As you continue through the exhibition, the various objects have an increased meaning. This is additionally emphasized through the enlargement of many family photos. Originally the size of standard snapshots, Ericsson has enlarged these images to bigger than the televisions in most middle class households. By enlarging these photographs and placing them in the "white cube" setting of the Transformer Station, Ericsson recontextualizes the imagery from mundane to extraordinary.

The exhibition's signature image, used in promotion of the show, is a photo of Ericsson's mother lying on a couch with two cats on her legs, an ashtray on her sternum, a cigarette in hand and a welcoming and engaging smile on her face. The "crackle and drag" of her cigarette is almost audible as the voice from the film continues to haunt the viewer through the exhibition.

Another highlight is the 150-issue boxed set of Ericsson's 'zine Thirst. Sitting inconspicuously atop a table in the middle of the exhibition space, the set may be easily looked over. However, the engaged viewer is rewarded with hundreds more images of family photos, letters and sentimental material to supplement the rest of the exhibition. Through these issues, the true scope of the family's archive becomes much more apparent. Editions of the boxed set of Thirst are available at the Transformer Station and the Cleveland Museum of Art's gift shop.

The exhibition also includes a section with a number of objects and images hung salon style. Individually and collectively, these objects encourage the viewer to create a narrative around their very existence. The eclectic nature of these works is a testament to the artist's ability to select his material and process based on each work's conceptual intention.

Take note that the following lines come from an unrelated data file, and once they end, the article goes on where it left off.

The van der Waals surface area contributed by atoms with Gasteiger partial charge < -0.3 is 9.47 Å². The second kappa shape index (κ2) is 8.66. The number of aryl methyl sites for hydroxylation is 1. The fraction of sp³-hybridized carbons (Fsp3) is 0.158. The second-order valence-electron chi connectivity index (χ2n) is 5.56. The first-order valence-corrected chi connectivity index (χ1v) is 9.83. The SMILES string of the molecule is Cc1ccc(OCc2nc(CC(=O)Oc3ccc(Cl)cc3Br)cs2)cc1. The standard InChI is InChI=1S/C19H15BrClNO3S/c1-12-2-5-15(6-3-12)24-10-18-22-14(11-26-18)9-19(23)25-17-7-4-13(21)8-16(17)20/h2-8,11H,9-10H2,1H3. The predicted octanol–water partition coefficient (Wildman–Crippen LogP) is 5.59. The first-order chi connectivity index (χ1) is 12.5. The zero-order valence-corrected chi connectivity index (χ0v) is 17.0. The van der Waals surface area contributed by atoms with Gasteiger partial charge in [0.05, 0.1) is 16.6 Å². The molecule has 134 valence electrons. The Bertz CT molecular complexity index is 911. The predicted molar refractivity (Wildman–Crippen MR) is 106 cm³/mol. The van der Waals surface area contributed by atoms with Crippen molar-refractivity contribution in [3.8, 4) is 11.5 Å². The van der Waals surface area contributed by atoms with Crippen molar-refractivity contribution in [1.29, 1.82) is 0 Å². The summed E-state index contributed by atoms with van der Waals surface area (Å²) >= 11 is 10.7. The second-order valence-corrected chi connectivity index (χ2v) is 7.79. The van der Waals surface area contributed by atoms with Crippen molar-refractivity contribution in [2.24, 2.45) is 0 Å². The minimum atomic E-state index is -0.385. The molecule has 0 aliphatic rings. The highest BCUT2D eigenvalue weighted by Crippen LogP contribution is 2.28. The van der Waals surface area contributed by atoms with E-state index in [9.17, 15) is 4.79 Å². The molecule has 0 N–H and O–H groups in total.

Two specific examples of this polarization in media and process are Ericsson's nicotine "drawings" and a 700-pound slab of black granite, titled "Thanksgiving Day." The nicotine "drawings" are created using silkscreens to filter cigarette smoke onto paper. The results are haunting images resembling faded photographs. Since their creation in 2008, these works have and will continue to grow fainter, like the family archive and the artist's own memories.

In contrast, "Thanksgiving Day" is capable of lasting for centuries. The face of this monumental slab of granite is etched with a letter from Ericsson's mother, recounting, in detail, the challenges of the family's Thanksgiving dinner in 1992. The work is reminiscent of a national memorial, and adds a great deal of weight to a hastily written letter between mother and son. The note ends with a mother's advice to her child: "Be happy and carefree forever. Do it your way and tell the rest to shut up."

Happy and carefree may not be the best two words to describe Crackle and Drag, but it is clear that Ericsson has done things his own way. Stop by the Transformer Station before Sunday, August 23, to see for yourself.

Additional viewing hours are Wednesdays and Fridays, noon to 5 p.m.; Thursdays noon to 8 p.m.; Saturdays and Sundays 10 a.m. to 5 p.m. Admission is free.